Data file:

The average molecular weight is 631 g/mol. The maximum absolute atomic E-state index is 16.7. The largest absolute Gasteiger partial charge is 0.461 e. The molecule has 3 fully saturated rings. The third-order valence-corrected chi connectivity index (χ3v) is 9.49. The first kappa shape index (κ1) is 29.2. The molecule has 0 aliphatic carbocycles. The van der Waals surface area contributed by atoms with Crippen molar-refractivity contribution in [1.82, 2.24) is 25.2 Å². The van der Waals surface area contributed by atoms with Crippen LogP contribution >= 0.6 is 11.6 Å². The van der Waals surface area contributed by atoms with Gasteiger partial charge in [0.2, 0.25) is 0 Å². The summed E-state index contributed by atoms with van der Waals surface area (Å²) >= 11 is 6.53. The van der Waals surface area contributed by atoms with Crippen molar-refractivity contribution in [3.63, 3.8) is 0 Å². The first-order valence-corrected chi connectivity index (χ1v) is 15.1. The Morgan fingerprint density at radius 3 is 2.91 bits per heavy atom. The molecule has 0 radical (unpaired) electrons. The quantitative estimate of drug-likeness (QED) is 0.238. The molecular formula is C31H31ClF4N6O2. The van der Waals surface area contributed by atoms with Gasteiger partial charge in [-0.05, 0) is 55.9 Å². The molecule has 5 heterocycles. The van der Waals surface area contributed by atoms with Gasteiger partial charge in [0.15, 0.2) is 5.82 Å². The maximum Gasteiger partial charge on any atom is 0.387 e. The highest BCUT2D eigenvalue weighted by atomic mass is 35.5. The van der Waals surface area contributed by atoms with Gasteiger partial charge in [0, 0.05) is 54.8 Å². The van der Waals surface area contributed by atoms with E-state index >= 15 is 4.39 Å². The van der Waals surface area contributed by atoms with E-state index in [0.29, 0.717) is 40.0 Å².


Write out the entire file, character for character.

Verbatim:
The average molecular weight is 631 g/mol. The maximum absolute atomic E-state index is 16.7. The largest absolute Gasteiger partial charge is 0.461 e. The molecule has 3 fully saturated rings. The third-order valence-corrected chi connectivity index (χ3v) is 9.49. The first kappa shape index (κ1) is 29.2. The molecule has 0 aliphatic carbocycles. The van der Waals surface area contributed by atoms with Crippen molar-refractivity contribution in [1.82, 2.24) is 25.2 Å². The van der Waals surface area contributed by atoms with Crippen LogP contribution >= 0.6 is 11.6 Å². The van der Waals surface area contributed by atoms with Gasteiger partial charge in [0.2, 0.25) is 0 Å². The summed E-state index contributed by atoms with van der Waals surface area (Å²) >= 11 is 6.53. The van der Waals surface area contributed by atoms with Crippen molar-refractivity contribution in [3.63, 3.8) is 0 Å². The first-order valence-corrected chi connectivity index (χ1v) is 15.1. The Morgan fingerprint density at radius 3 is 2.91 bits per heavy atom. The molecule has 0 radical (unpaired) electrons. The quantitative estimate of drug-likeness (QED) is 0.238. The molecular formula is C31H31ClF4N6O2. The van der Waals surface area contributed by atoms with Gasteiger partial charge in [-0.05, 0) is 55.9 Å². The molecule has 5 heterocycles. The van der Waals surface area contributed by atoms with Gasteiger partial charge in [0.15, 0.2) is 5.82 Å². The maximum Gasteiger partial charge on any atom is 0.387 e. The highest BCUT2D eigenvalue weighted by atomic mass is 35.5. The van der Waals surface area contributed by atoms with Gasteiger partial charge in [0, 0.05) is 54.8 Å². The van der Waals surface area contributed by atoms with E-state index >= 15 is 4.39 Å². The van der Waals surface area contributed by atoms with E-state index in [0.29, 0.717) is 40.0 Å².